Classical Civilisation FAST TRACK A Level

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Description

Classical Civilisation FAST TRACK A Level


NCC Home Learning are pleased to offer the opportunity to study to AS and A2 the Classical Civilisation A-level course as specified by OCR. The A-level has several aims:

To give a knowledge and understanding of the classical world through direct study of original sources
To encourage and develop an enthusiasm for the classical world
To develop an awareness of the relationship between the modern and the classical world, and the effect that
the latter has had on shaping and making the former
To give candidates the chance to form their own personal responses to the set texts chosen for study
To further and enhance their analytical and evaluative skills.

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Classical Civilisation FAST TRACK A Level


NCC Home Learning are pleased to offer the opportunity to study to AS and A2 the Classical Civilisation A-level course as specified by OCR. The A-level has several aims:

To give a knowledge and understanding of the classical world through direct study of original sources
To encourage and develop an enthusiasm for the classical world
To develop an awareness of the relationship between the modern and the classical world, and the effect that
the latter has had on shaping and making the former
To give candidates the chance to form their own personal responses to the set texts chosen for study
To further and enhance their analytical and evaluative skills.

Course Outline

Students are strongly recommended to familiarise themselves with the OCR specification for the A-level GCE in Classical Civilisation. The document can be downloaded as a pdf file, alongside further student support and assessment materials at:

http://www.ocr.org.uk/qualifications/asa_levelgceforfirstteachingin2008/classics_civilisation/index.html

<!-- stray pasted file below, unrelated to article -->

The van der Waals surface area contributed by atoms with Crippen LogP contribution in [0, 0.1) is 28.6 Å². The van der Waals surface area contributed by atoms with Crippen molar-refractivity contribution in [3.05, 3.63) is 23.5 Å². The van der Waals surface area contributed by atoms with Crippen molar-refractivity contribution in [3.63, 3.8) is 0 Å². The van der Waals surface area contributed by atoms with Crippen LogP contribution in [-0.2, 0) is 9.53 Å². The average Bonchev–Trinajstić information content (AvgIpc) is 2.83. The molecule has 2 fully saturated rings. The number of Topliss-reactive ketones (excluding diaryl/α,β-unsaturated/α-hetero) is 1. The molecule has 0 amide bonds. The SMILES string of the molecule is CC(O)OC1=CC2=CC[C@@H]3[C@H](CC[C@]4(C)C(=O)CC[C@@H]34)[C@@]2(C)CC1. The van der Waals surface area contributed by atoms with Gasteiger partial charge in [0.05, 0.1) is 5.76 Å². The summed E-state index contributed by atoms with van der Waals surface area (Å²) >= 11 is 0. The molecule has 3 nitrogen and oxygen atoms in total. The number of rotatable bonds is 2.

The OCR A-level in Classical Civilisation is divided into four units. These are:

AS Level
Unit 1: Homer’s Odyssey and Society (F382)

Homer’s epic poem the Odyssey and the values and societies it represents. The principal focus of the unit is on literature, with secondary focus on history and archaeology. The examination questions will be set on Odyssey Books 4-12 and 18-22.

The social and cultural context: The themes to be studied and on which candidates shall be examined are: the role of the gods and the power of fate; the stories of the heroes; the concept of heroism including timé and kleos; morality including justice and revenge; life and society as portrayed by Homer; the role of women; hospitality and xenia; the role of slaves and the historical and archaeological background.

The literary context: Furthermore, candidates are expected to demonstrate their knowledge of: the oral tradition; textual transmission of the texts; the preliterate form of the texts and theories of the composition of the text; structure of the text and literary techniques; the language of epic; characterisation; supernatural elements; realism and fantasy; disguise and recognition and nostos.

Unit 2: Greek Tragedy in its Context (F384)

The tragic plays of Aeschylus, Sophocles and Euripides as literary works and as social documents for the societies and values they represent. The principal focus of this unit is on literature, society and values, with a secondary focus on philosophy, religion and history. From June 2009-2011 inclusive, the examination questions will be set on: Aeschylus’ Agamemnon; Sophocles’ Oedipus the King and Euripides’ Medea and Bacchae.

The social and cultural context: Candidates will be expected to demonstrate their knowledge and show understanding of the following in fifth century Athens: dramatic festivals; the role of the gods and fate; oracles, omens and prophecies; morality including justice and revenge; death and burial; the stories of the heroes and the ideas of honour and reputation; the role of men in the life of the city; the position of women in society and the importance of children and the family.

The literary context: Furthermore, candidates are expected to demonstrate their knowledge of: the theatre building and machinery; the use of actors; the use of the chorus; other dramatic conventions; attitude towards the portrayal of death and violence; characterisation; use of language and dramatic irony; the nature of tragedy including hamartia, katharsis and peripeteia and the particular styles and approaches characteristic of the three tragedians and their contribution to the development of the genre of Greek tragedy.